Similarly, from this perspective place cells appear to be governed by different ‘reference frames’ when behavioral episodes are defined by a sequence of actions and locations centered on objects independently of their positions within the overall spatial environment. And finally, from this view a ‘trajectory’ can be straightforwardly characterized as the representation of a journey defined by a sequence of locations and behaviors recorded in memory.


another paper that I wanted to quote from that basically sums all this up... it is an excellent read!

Spatial Memory and Hippocampal Function: Where
are we now?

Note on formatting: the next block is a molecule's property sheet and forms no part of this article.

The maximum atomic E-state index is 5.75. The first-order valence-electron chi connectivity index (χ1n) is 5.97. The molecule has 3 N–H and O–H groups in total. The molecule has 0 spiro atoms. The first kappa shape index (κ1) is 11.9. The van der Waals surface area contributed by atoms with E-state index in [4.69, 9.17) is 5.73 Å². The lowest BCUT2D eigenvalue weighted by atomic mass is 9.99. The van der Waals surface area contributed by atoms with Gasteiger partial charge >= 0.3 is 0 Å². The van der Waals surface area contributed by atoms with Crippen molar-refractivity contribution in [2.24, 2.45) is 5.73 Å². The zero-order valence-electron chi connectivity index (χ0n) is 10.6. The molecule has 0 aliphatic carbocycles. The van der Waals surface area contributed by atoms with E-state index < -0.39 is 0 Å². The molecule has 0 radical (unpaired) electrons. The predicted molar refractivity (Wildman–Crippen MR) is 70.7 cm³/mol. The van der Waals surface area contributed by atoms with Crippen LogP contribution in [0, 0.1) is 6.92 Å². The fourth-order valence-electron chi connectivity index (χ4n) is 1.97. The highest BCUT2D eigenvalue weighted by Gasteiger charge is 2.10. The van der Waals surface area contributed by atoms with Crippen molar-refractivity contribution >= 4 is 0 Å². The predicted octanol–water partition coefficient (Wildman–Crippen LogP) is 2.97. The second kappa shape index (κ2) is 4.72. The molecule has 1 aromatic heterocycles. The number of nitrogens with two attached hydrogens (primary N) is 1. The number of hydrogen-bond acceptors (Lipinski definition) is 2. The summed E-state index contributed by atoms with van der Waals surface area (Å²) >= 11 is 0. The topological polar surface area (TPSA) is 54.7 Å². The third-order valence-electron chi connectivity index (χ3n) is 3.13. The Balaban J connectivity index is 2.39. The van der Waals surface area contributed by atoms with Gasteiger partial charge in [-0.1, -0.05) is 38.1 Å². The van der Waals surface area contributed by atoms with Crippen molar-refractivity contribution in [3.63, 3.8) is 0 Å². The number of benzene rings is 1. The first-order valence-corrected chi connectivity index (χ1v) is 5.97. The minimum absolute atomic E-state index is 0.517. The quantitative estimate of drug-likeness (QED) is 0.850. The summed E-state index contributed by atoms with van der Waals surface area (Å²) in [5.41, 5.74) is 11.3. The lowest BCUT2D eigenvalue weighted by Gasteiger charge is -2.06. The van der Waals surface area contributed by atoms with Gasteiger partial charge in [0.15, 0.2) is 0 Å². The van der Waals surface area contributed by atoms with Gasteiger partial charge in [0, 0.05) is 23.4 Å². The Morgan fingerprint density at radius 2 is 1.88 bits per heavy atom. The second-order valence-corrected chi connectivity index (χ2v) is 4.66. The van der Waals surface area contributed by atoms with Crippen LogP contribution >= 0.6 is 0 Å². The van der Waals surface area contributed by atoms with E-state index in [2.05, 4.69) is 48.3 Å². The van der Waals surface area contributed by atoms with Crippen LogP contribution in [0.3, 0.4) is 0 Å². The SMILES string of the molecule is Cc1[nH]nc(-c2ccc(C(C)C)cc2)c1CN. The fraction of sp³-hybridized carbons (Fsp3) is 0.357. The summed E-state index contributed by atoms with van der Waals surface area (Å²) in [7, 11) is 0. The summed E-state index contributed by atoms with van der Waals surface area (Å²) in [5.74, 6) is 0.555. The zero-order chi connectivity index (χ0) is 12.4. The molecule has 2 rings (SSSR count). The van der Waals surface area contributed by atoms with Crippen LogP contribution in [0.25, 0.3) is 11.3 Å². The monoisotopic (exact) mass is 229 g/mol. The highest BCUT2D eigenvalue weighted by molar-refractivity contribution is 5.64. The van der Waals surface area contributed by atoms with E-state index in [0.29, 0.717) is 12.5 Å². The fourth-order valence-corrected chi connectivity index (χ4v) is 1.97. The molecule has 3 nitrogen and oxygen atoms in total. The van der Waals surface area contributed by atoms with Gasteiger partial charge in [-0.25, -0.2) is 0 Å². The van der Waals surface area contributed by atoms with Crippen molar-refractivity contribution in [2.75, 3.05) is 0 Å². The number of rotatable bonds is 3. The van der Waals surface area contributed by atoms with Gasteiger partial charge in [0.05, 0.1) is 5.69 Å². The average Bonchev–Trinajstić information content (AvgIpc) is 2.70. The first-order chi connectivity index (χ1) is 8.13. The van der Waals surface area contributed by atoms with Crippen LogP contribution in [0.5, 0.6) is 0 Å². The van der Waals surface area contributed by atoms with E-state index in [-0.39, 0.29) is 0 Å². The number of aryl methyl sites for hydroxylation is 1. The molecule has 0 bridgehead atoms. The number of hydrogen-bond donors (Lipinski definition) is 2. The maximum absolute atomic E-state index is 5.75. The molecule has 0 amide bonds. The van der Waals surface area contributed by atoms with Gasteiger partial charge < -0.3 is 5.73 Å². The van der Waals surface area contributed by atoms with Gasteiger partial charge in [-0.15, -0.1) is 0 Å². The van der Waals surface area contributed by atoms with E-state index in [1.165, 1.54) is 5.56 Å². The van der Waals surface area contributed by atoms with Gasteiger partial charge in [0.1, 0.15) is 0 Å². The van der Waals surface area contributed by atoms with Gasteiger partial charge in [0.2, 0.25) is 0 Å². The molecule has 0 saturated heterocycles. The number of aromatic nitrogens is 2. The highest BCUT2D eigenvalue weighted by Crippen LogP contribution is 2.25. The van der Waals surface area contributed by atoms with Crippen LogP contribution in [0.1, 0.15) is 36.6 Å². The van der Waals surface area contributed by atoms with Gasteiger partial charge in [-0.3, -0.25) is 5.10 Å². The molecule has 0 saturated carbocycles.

posted on Dec, 14 2012 @ 11:40 AM
Is it possible that due to everything being based upon observational frame of reference or even frame of reference in general with regards to various stimuli.... that our brains store memory in similar fashion to the way matter in universe coalesces and behaves?

Human Brain, Internet, and Cosmology: Similar Laws at Work?

"By no means do we claim that the universe is a global brain or a computer," said Dmitri Krioukov, co-author of the paper, published by the Cooperative Association for Internet Data Analysis (CAIDA), based at the San Diego Supercomputer Center (SDSC) at the University of California, San Diego. "But the discovered equivalence between the growth of the universe and complex networks strongly suggests that unexpectedly similar laws govern the dynamics of these very different complex systems.